The world “Juneteenth” is a combination of “June” and the word “nineteenth,” the date that Juneteenth falls on. The holiday is also referred to as “Juneteenth Independence Day,” “Jubilee Day,” “Emancipation Day,” and “Freedom Day.”

When Is It Celebrated?

 Juneteenth is celebrated on June 19th of each year.What Is An Anti-Racism Journey?

Is Juneteenth a National Holiday?

As awareness of Juneteenth has increased over the past few years, more states are recognizing the date as a holiday. Texas was the first state to do this, in 1980. As of June 2020, 47 states, plus the District of Columbia, had declared Juneteenth a local holiday. However, it is still not recognized nationwide.2

Despite the lack of a nationwide observance, in recent years private companies have started to recognize the importance of Juneteenth by giving their employees the day off to celebrate. In 2020, major companies like Twitter, Nike, Best Buy, and Target made Juneteenth a paid holiday.2Talking About Race: Being Mindful of Our Language

Celebrating Juneteenth As a Family

Traditional Juneteenth celebrations are usually outside, owing to the warm summer weather, and include cookouts, sports, parades, festivals, musical performances, and more. Juneteenth is also about supporting Black Americans, buying from Black businesses, learning Black history, and staying up-to-date on the struggles toward racial justice that continue to happen in this country.2

When it comes to celebrating Juneteenth as a family, there are so many creative and simple ways to participate. It’s never too early to have discussions about our children about race—in fact, the earlier we can broach these important subjects with our kids, the better. If we strive to raise our kids from an early age to understand racism and racial oppression, the better and more compassionate a world we will all have.

Be Wary of Cultural Appropriation

As you celebrate Juneteenth with your family, you should be aware of the concept of “cultural appropriation,” the practice of adopting race-specific cultural practices as your own without proper attribution or credit and in ways that further exacerbate racial oppression.

For example, there is nothing wrong with celebrating Juneteenth as a non-Black person at home or with others. Supporting Black organizations and educating yourself about Black history and culture is also great. But it might be less appropriate for a non-Black person to partake in Juneteenth customs like wearing African-themed clothing or performing traditional African dances.

You can use your judgment in instances like these, and you can also sensitively consult a Black friend or colleague if you are not sure whether what you are doing might be considered cultural appropriation.Acknowledging Your Own Racism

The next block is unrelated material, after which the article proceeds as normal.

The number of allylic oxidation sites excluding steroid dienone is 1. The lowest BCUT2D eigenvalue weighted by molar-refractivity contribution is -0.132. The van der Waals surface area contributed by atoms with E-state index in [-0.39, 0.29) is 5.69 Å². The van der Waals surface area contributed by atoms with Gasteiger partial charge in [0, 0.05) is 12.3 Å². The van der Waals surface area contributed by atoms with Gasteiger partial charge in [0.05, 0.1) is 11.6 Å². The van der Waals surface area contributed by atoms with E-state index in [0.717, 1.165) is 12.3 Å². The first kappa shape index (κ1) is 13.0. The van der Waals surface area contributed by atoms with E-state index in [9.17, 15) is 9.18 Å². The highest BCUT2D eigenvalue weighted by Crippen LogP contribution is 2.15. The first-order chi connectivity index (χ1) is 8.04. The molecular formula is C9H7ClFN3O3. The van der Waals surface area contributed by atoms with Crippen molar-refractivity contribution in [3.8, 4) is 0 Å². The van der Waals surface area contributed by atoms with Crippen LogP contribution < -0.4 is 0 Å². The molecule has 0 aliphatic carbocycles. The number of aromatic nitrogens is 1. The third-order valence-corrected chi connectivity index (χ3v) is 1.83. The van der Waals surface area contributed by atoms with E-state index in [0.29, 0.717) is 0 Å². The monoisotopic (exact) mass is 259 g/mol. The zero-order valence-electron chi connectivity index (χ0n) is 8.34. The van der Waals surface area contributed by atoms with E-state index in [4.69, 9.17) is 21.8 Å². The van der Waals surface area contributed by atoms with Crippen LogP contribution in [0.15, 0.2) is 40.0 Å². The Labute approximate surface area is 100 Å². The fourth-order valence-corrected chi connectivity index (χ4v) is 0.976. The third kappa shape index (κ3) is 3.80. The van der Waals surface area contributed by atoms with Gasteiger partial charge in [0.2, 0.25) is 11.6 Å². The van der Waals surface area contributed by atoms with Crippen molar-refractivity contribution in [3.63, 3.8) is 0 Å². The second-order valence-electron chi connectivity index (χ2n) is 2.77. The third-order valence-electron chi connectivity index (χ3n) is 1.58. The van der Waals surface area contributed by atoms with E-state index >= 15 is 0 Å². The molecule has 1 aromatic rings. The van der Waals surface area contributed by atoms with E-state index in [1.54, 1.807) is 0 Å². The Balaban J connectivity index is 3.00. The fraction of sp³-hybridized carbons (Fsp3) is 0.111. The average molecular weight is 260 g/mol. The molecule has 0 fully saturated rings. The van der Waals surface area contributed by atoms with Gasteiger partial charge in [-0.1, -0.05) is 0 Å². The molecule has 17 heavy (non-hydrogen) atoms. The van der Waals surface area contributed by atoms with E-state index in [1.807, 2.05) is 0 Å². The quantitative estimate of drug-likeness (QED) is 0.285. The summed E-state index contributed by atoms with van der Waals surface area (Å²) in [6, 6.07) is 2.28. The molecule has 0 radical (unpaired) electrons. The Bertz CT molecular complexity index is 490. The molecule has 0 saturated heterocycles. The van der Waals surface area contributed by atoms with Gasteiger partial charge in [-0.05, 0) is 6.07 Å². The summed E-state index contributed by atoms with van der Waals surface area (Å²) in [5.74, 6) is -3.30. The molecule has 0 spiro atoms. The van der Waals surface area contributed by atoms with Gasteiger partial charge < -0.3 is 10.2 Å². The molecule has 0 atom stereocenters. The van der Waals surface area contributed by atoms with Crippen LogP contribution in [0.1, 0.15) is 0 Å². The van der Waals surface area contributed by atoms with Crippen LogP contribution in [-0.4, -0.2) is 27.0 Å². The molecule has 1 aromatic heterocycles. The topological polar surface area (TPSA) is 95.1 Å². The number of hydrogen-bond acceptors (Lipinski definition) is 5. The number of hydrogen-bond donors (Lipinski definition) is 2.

Family-Friendly Ways to Celebrate Juneteenth

Participate in a Local Juneteenth Celebration

There have always been Juneteenth celebrations, often held in public parks, in backyards, and as part of local festivals. But as the holiday has gained popularity, there are more ways to celebrate locally than ever.

Major cities like New YorkPhiladelphiaAtlanta, and Detroit have already posted schedules for their Juneteenth parades and festivals. Check your own town or city’s website to see what is planned, or create your own event. Visit the Worldwide Celebration page at to learn about past events and see what’s coming up this year.

Have A Black History Readathon

Now, more than ever, there are so many books geared toward children that explain racism, Black history, Black culture, and more. So go to your local library, order online, or visit your local bookstore (a Black-owned bookstore, if possible) and get reading. 

Some of our favorites include:

For ages 0-5:

For ages 6-10:

For older kids:

Have an Outdoor Cookout or Barbeque

Food is a big part of Juneteenth, so don’t skimp on this! June 19th is usually perfect weather for barbequing, grilling, and enjoying the great outdoors while you partake in delicious foods.

Traditional Juneteenth foods include fruits like strawberries and watermelons, veggies like beets and yams, as well as black-eyed peas and cornbread. Brisket, pulled pork, and baked beans with meat have also traditionally topped the menu. Red foods and drinks, like hibiscus tea and hot sauce, are customary Juneteenth fare. The color red is thought to symbolize strength and resourcefulness.3